I don’t mind dust. I really don’t. Maybe this is a character flaw or maybe I just feel most comfortable when my surroundings are realistically messy. So much of life seems to be about presenting oneself as a polished human. Dust disrupts that illusion. Even the most put-together person has a dusty corner somewhere in his or her life. Just peer under that fancy sofa and you’ll be reassured.
I used to collect photographs of dust: dusty telephones, dusty chairs, dust clouds, etc. What I like about dust is that (when it falls) it’s egalitarian. The pictures I have show dust skimming myriad surfaces. Minuscule specks landing evenly. From high streets to factory neighborhoods, dust heeds no boundaries.
My friend, artist Cindy Mochizuki, enchanted me recently with her “Portraits of Dust.”
Here is what Cindy has to say about dust: “In that far region of wall meets closet meets forgotten mini dv cassette meets loose button meets crumpled receipt meets rusty penny meets old Xmas card from Auntie S, lives several generations of dust. I took the Swifter and securely fastened the Swifter Sweeper wet mopping cloths and swiped a whole flock of dust bunnies and other strange beasts into the dust pan. Because of the move, I am forcing myself to clean and throw out stuff thus witnessing the clumps and clumps of dust. It reminded me of the one afternoon when my dear friend S (who’s apartment in Toronto is as immaculate as a crystal palace with perfectly placed plants then bend into bows and such) came to decorate the apartment screaming in horror at the size of the dust bunnies. There they were hidden under beds, lined along the bottom of the heater, behind boxes unmoved for months. Goodbye dust! Bon voyage..but before you go I’ve drawn a family portrait of you all from memory….”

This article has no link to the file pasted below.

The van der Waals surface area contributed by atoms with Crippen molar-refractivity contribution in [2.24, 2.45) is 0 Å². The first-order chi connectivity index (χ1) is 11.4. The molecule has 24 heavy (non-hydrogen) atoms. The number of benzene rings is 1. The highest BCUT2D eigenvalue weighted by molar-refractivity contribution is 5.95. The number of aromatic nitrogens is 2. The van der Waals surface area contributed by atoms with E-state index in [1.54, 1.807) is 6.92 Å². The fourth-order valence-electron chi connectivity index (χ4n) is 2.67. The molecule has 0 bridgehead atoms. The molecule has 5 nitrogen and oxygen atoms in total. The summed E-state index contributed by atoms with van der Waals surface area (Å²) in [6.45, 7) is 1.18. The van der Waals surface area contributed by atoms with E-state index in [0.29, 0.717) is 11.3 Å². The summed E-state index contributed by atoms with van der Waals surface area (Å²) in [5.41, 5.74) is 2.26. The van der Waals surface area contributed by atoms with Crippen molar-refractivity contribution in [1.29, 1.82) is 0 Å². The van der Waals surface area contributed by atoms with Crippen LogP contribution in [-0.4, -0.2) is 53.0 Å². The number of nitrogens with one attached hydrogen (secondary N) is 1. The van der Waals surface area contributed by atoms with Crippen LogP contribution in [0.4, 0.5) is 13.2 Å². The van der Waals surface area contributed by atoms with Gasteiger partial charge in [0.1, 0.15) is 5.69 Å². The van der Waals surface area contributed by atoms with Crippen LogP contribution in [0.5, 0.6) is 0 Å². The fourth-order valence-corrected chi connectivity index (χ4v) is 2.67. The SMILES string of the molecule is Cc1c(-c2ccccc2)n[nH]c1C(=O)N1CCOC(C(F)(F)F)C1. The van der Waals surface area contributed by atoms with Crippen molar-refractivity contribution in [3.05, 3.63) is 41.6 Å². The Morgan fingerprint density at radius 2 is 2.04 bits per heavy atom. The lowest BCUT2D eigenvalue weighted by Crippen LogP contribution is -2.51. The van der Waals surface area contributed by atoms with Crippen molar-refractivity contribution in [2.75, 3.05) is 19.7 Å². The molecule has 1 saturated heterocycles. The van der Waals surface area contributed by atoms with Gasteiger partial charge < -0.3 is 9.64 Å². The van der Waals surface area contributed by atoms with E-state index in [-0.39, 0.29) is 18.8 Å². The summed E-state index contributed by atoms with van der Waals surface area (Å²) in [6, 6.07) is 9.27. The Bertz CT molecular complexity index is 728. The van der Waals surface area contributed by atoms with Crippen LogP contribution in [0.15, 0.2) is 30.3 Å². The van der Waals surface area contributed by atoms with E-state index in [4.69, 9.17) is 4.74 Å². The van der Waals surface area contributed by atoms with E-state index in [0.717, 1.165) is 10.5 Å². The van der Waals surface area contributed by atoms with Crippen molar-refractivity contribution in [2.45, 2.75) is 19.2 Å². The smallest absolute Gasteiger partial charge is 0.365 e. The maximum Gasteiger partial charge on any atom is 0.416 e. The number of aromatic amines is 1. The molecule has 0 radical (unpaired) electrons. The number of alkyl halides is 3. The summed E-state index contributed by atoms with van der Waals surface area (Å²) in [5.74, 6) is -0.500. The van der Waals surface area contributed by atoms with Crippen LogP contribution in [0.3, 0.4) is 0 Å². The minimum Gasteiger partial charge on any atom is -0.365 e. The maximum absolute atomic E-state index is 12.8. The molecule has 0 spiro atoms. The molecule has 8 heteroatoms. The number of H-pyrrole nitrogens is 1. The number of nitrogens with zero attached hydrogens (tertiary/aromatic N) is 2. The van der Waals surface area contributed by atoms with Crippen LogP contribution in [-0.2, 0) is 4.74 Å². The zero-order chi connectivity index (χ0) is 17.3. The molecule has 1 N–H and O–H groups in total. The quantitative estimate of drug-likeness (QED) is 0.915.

For those who love a dusty tome, I think you’ll enjoy the following: The Secret Life of Dust by Hannah Holmes, Dust: A History of The Small and The Invisible by Joseph A. Amato, and (the classic) Purity and Danger by Mary Douglas.